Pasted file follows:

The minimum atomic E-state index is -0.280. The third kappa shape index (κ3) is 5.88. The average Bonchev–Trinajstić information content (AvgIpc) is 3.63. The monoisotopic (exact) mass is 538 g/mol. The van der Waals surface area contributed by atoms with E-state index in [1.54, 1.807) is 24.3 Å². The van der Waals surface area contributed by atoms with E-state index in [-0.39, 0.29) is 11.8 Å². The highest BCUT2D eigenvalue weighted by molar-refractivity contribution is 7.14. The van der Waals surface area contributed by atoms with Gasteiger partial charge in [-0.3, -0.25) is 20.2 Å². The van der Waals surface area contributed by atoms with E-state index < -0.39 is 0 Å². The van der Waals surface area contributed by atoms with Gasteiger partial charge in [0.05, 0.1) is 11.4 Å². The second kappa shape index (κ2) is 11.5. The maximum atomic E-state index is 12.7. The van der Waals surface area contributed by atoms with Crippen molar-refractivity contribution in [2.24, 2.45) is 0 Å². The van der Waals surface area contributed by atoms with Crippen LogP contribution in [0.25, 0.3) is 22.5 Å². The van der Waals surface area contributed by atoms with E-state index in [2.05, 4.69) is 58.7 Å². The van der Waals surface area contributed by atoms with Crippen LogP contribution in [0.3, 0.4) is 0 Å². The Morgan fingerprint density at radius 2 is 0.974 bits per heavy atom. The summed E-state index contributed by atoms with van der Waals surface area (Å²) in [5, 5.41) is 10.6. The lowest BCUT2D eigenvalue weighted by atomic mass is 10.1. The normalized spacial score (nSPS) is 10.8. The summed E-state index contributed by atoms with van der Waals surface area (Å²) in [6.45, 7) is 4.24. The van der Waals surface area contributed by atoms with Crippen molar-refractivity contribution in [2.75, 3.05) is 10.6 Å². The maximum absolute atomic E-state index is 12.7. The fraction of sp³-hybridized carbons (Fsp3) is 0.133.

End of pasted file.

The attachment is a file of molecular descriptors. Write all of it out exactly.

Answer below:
The minimum atomic E-state index is -0.280. The third kappa shape index (κ3) is 5.88. The average Bonchev–Trinajstić information content (AvgIpc) is 3.63. The monoisotopic (exact) mass is 538 g/mol. The van der Waals surface area contributed by atoms with E-state index in [1.54, 1.807) is 24.3 Å². The van der Waals surface area contributed by atoms with E-state index in [-0.39, 0.29) is 11.8 Å². The highest BCUT2D eigenvalue weighted by molar-refractivity contribution is 7.14. The van der Waals surface area contributed by atoms with Gasteiger partial charge in [-0.3, -0.25) is 20.2 Å². The van der Waals surface area contributed by atoms with E-state index < -0.39 is 0 Å². The van der Waals surface area contributed by atoms with Gasteiger partial charge in [0.05, 0.1) is 11.4 Å². The second kappa shape index (κ2) is 11.5. The maximum atomic E-state index is 12.7. The van der Waals surface area contributed by atoms with Crippen molar-refractivity contribution in [2.24, 2.45) is 0 Å². The van der Waals surface area contributed by atoms with Crippen LogP contribution in [0.25, 0.3) is 22.5 Å². The van der Waals surface area contributed by atoms with E-state index in [2.05, 4.69) is 58.7 Å². The van der Waals surface area contributed by atoms with Crippen LogP contribution in [0.3, 0.4) is 0 Å². The Morgan fingerprint density at radius 2 is 0.974 bits per heavy atom. The summed E-state index contributed by atoms with van der Waals surface area (Å²) in [5, 5.41) is 10.6. The lowest BCUT2D eigenvalue weighted by atomic mass is 10.1. The normalized spacial score (nSPS) is 10.8. The summed E-state index contributed by atoms with van der Waals surface area (Å²) in [6.45, 7) is 4.24. The van der Waals surface area contributed by atoms with Crippen molar-refractivity contribution in [2.75, 3.05) is 10.6 Å². The maximum absolute atomic E-state index is 12.7. The fraction of sp³-hybridized carbons (Fsp3) is 0.133.